BY MELISSA HORTON
Every holiday season, heartwarming stories come out in the news about communities helping families in need. These families are struggling to make ends meet and need help in buying gifts for their loved ones.
However, the need is so great that some people are overlooked. One Kitchener company has stepped in to help. Thresholds, a non-profit community mental health agency, works with mental health clients as well as the homeless on a daily basis. They see the struggles that these people go through but when the holidays roll around, the struggles become even harder. With many clients barely being able to afford the daily essentials, buying gifts is not always possible.
To help with this issue, Thresholds teamed up with Manulife in 2003 and started an Angel Tree program. Each year, a list of clients and their requests are sent out to staff in the office. A staff member then picks as many people as they can, buys gifts and delivers them to the person in need.
In its first year, the program helped 39 people and has since helped more than 100 clients. A few years ago, Thresholds teamed up with another Kitchener-based company, Spinal Garage.
Amanda Renner, housing support co-ordinator for Thresholds, expressed her thanks to Spinal Garage, a chiropractic business, for all the donations they have given over the years.
“They did about half of our whole list,” said Renner. Rob Martin, manager for housing support services at Thresholds, shared the same sentiment, saying Spinal Garage has brought a lot of attention to the Angel Tree through their office.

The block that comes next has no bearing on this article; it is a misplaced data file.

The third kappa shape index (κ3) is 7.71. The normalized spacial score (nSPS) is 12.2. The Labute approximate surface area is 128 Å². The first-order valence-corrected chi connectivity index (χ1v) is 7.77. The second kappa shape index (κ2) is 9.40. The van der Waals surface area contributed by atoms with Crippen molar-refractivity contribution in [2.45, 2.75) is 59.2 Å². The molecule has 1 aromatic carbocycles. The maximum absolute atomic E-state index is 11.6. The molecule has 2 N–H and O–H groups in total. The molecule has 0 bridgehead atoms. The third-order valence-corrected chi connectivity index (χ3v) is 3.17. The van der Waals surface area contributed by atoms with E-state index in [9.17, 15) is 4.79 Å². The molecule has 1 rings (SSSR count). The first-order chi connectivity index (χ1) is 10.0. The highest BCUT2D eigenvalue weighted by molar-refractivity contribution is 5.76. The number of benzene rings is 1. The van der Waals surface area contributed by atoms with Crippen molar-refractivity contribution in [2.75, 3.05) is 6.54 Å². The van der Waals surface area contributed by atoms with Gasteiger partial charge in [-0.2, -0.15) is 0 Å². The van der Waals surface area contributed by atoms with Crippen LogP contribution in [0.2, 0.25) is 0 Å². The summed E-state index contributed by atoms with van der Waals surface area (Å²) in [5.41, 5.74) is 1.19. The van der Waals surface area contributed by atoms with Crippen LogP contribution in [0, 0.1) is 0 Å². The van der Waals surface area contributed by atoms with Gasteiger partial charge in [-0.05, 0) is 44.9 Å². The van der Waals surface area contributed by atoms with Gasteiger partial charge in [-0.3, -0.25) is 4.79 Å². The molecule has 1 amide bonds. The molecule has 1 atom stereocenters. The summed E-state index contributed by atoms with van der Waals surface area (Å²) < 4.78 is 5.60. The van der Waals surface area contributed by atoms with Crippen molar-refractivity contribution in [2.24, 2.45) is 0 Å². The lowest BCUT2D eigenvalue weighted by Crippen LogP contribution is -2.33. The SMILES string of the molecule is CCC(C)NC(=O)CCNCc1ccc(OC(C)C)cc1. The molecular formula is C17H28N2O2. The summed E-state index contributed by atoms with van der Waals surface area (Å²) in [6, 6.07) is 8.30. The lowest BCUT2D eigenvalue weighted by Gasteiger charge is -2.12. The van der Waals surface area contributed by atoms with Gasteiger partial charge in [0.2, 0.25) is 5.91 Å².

“They can use all the support they can get,” he said.
However, it is not just Spinal Garage that has fulfilled many of the needs of mental health clients during the holidays. The staff at Thresholds also makes sure no person is left behind. For the clients who are left, staff buy what they need and deliver the gifts right to their door.
“Staff have always stepped in,” said Martin.
Many of the gifts delivered are essential items such as toiletries. With many of the clients being homeless, even the most essential items are needed. Other clients simply ask for gifts they can give to their family members since they can’t afford to buy any themselves.
This year alone, the Angel Tree program has helped over 60 mental health and homeless people. These are people who, without help, would not have been able to afford any of the items they needed.
The Angel Tree is just the tip of the iceberg when it comes to what Thresholds does for the community. Year-round the agency helps not only those with mental health issues but helps with housing the homeless as well. Although the Angel Tree is just one of the many ways Thresholds gives back, it is one of the most impactful.
If you would like to learn more about Thresholds, you can visit their website at www.thresholdssupports.ca